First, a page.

Analysis of TPCx-IoT: The First Industry Standard Benchmark for IoT Gateway Systems. Poess, Meikel; Nambiar, Raghunath; Kulkarni, Karthik; Narasimhadevara, Chinmayi; Rabl, Tilmann; Jacobsen, Hans-Arno (2018). 1519–1530.
By 2020 it is estimated that 20 billion devices will be connected to the Internet. While the initial hype around this Internet of Things (IoT) stems from consumer use cases, the number of devices and data from enterprise use cases is significant in terms of market share. With companies being challenged to choose the right digital infrastructure from different providers, there is an pressing need to objectively measure the hardware, operating system, data storage, and data management systems that can ingest, persist, and process the massive amounts of data arriving from sensors (edge devices). The Transaction Processing Performance Council (TPC) recently released the first industry standard benchmark for measuring the performance of gateway systems, TPCx-IoT. In this paper, we provide a detailed description of TPCx-IoT, mention design decisions behind key elements of this benchmark, and experimentally analyze how TPCx-IoT measures the performance of IoT gateway systems.
PolyBench: The First Benchmark for Polystores. Karimov, Jeyhun; Rabl, Tilmann; Markl, Volker (2018). 24–41.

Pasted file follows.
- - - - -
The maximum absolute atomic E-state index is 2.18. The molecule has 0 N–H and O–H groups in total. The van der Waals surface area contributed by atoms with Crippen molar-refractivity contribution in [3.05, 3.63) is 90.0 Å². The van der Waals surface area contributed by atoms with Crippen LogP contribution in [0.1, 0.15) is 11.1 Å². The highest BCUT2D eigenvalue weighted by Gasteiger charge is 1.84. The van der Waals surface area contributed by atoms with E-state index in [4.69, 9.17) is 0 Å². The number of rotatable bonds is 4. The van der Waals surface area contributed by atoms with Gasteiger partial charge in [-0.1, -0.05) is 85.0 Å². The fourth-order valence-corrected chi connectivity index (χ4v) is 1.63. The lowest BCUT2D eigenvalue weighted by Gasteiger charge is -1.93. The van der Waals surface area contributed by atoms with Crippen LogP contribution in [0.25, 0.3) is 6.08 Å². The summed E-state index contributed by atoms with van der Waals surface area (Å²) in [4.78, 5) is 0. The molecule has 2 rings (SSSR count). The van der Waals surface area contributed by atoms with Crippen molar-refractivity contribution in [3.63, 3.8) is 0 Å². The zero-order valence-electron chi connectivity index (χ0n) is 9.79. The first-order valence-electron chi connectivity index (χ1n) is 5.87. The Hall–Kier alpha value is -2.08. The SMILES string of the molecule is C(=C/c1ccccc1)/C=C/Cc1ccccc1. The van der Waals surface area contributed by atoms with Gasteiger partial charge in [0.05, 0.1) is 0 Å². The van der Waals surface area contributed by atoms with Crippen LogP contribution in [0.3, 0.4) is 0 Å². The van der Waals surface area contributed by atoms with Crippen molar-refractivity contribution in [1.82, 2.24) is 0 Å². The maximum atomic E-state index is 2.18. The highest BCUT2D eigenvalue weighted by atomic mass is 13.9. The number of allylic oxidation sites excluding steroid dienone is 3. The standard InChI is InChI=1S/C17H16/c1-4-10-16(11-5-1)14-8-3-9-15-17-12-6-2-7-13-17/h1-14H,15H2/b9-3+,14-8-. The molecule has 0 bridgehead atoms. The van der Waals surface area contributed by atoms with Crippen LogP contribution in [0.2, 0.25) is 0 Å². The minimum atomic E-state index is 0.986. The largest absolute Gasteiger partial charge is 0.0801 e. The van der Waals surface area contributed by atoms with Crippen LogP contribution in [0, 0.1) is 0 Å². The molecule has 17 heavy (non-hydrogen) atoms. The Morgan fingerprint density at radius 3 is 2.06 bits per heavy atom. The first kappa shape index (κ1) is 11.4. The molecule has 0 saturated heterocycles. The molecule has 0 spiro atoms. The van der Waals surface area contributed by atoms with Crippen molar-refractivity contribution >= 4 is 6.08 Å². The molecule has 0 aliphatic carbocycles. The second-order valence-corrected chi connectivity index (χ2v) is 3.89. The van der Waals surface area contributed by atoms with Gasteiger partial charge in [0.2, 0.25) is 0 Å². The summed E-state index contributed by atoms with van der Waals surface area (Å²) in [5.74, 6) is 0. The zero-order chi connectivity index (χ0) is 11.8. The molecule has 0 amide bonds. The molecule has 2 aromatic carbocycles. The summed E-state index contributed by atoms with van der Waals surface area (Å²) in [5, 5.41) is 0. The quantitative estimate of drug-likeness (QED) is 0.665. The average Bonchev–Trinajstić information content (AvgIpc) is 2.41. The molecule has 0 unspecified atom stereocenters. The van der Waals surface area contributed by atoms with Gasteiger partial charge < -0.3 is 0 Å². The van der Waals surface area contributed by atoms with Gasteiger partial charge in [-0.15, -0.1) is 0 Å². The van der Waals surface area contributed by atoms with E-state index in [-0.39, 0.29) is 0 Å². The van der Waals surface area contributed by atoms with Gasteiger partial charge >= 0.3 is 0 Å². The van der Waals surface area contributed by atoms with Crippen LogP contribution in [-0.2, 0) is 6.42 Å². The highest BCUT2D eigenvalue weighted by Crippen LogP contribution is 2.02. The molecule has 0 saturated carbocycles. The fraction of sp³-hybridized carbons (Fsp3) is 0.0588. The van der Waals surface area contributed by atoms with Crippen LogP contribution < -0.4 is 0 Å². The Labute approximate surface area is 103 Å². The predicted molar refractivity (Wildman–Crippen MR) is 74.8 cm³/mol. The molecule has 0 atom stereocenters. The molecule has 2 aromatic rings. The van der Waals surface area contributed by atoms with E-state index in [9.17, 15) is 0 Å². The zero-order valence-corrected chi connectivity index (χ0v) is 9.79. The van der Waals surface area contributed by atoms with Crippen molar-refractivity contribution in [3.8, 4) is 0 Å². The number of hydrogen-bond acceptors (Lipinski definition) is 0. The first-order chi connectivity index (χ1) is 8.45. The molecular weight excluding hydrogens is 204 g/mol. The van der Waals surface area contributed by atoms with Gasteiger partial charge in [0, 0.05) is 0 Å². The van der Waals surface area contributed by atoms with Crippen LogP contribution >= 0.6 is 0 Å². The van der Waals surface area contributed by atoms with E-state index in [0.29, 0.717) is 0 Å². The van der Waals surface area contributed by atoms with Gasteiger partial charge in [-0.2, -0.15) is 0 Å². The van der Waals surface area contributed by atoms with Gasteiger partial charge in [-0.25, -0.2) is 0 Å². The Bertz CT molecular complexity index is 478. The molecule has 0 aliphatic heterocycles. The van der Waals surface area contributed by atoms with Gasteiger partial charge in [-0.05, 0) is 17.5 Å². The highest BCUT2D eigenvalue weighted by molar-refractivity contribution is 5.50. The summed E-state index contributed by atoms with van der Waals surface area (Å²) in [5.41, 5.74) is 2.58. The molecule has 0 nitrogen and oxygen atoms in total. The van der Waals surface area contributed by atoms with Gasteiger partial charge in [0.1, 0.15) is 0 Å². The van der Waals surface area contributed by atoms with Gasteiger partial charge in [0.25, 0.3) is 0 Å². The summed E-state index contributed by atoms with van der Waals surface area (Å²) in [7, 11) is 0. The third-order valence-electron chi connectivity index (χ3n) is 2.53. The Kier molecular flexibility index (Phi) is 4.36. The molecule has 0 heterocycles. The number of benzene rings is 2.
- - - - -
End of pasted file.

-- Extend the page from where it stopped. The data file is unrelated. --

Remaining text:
Modern business intelligence requires data processing not only across a huge variety of domains but also across different paradigms, such as relational, stream, and graph models. This variety is a challenge for existing systems that typically only support a single or few different data models. Polystores were proposed as a solution for this challenge and received wide attention both in academia and in industry. These are systems that integrate different specialized data processing engines to enable fast processing of a large variety of data models. Yet, there is no standard to assess the performance of polystores. The goal of this work is to develop the first benchmark for polystores. To capture the flexibility of polystores, we focus on high level features in order to enable an execution of our benchmark suite on a large set of polystore solutions.
The Berlin Big Data Center (BBDC). Boden, Christoph; Rabl, Tilmann; Markl, Volker in it-Information Technology (2018). 60(5-6) 321–326.
The last decade has been characterized by the collection and availability of unprecedented amounts of data due to rapidly decreasing storage costs and the omnipresence of sensors and data-producing global online-services. In order to process and analyze this data deluge, novel distributed data processing systems resting on the paradigm of data flow such as Apache Hadoop, Apache Spark, or Apache Flink were built and have been scaled to tens of thousands of machines. However, writing efficient implementations of data analysis programs on these systems requires a deep understanding of systems programming, prohibiting large groups of data scientists and analysts from efficiently using this technology. In this article, we present some of the main achievements of the research carried out by the Berlin Big Data Cente (BBDC). We introduce the two domain-specific languages Emma and LARA, which are deeply embedded in Scala and enable declarative specification and the automatic parallelization of data analysis programs, the PEEL Framework for transparent and reproducible benchmark experiments of distributed data processing systems, approaches to foster the interpretability of machine learning models and finally provide an overview of the challenges to be addressed in the second phase of the BBDC.